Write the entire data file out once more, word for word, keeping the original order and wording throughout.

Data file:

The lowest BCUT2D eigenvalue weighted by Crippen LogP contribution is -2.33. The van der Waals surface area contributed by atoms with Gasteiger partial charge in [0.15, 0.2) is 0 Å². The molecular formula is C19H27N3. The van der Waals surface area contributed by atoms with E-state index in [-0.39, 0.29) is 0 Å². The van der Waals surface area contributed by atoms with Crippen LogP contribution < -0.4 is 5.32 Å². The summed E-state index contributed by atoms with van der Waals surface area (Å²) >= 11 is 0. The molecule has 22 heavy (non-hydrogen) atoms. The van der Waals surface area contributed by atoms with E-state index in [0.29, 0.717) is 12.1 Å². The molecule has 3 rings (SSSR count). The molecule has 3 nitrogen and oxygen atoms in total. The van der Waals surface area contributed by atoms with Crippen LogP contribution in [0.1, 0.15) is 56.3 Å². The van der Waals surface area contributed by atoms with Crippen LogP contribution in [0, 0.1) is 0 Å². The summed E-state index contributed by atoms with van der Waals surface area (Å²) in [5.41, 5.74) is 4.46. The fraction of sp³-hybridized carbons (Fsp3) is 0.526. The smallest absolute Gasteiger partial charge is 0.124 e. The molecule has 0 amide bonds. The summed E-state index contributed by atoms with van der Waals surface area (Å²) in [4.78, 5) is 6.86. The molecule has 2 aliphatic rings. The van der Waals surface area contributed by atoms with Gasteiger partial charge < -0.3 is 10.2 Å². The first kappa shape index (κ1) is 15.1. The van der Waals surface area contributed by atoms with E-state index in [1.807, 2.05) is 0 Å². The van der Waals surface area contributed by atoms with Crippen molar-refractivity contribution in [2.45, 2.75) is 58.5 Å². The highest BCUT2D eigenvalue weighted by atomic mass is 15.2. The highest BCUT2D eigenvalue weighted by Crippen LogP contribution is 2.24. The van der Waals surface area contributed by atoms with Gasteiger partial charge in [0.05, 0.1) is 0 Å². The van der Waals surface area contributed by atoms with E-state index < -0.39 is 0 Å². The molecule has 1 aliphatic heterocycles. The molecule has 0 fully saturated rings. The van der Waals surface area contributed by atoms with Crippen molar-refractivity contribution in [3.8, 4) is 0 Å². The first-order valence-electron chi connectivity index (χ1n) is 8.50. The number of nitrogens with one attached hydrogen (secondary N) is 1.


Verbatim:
The lowest BCUT2D eigenvalue weighted by Crippen LogP contribution is -2.33. The van der Waals surface area contributed by atoms with Gasteiger partial charge in [0.15, 0.2) is 0 Å². The molecular formula is C19H27N3. The van der Waals surface area contributed by atoms with E-state index in [-0.39, 0.29) is 0 Å². The van der Waals surface area contributed by atoms with Crippen LogP contribution < -0.4 is 5.32 Å². The summed E-state index contributed by atoms with van der Waals surface area (Å²) >= 11 is 0. The molecule has 22 heavy (non-hydrogen) atoms. The van der Waals surface area contributed by atoms with E-state index in [0.29, 0.717) is 12.1 Å². The molecule has 3 rings (SSSR count). The molecule has 3 nitrogen and oxygen atoms in total. The van der Waals surface area contributed by atoms with Crippen LogP contribution in [0.1, 0.15) is 56.3 Å². The van der Waals surface area contributed by atoms with Crippen LogP contribution in [0, 0.1) is 0 Å². The summed E-state index contributed by atoms with van der Waals surface area (Å²) in [5.41, 5.74) is 4.46. The fraction of sp³-hybridized carbons (Fsp3) is 0.526. The smallest absolute Gasteiger partial charge is 0.124 e. The molecule has 0 amide bonds. The summed E-state index contributed by atoms with van der Waals surface area (Å²) in [4.78, 5) is 6.86. The molecule has 2 aliphatic rings. The van der Waals surface area contributed by atoms with Gasteiger partial charge < -0.3 is 10.2 Å². The first kappa shape index (κ1) is 15.1. The van der Waals surface area contributed by atoms with E-state index in [1.807, 2.05) is 0 Å². The van der Waals surface area contributed by atoms with Crippen molar-refractivity contribution in [2.45, 2.75) is 58.5 Å². The highest BCUT2D eigenvalue weighted by atomic mass is 15.2. The highest BCUT2D eigenvalue weighted by Crippen LogP contribution is 2.24. The van der Waals surface area contributed by atoms with Gasteiger partial charge in [0.05, 0.1) is 0 Å². The van der Waals surface area contributed by atoms with E-state index < -0.39 is 0 Å². The molecule has 1 aliphatic heterocycles. The molecule has 0 fully saturated rings. The van der Waals surface area contributed by atoms with Crippen molar-refractivity contribution in [3.8, 4) is 0 Å². The first-order valence-electron chi connectivity index (χ1n) is 8.50. The number of nitrogens with one attached hydrogen (secondary N) is 1.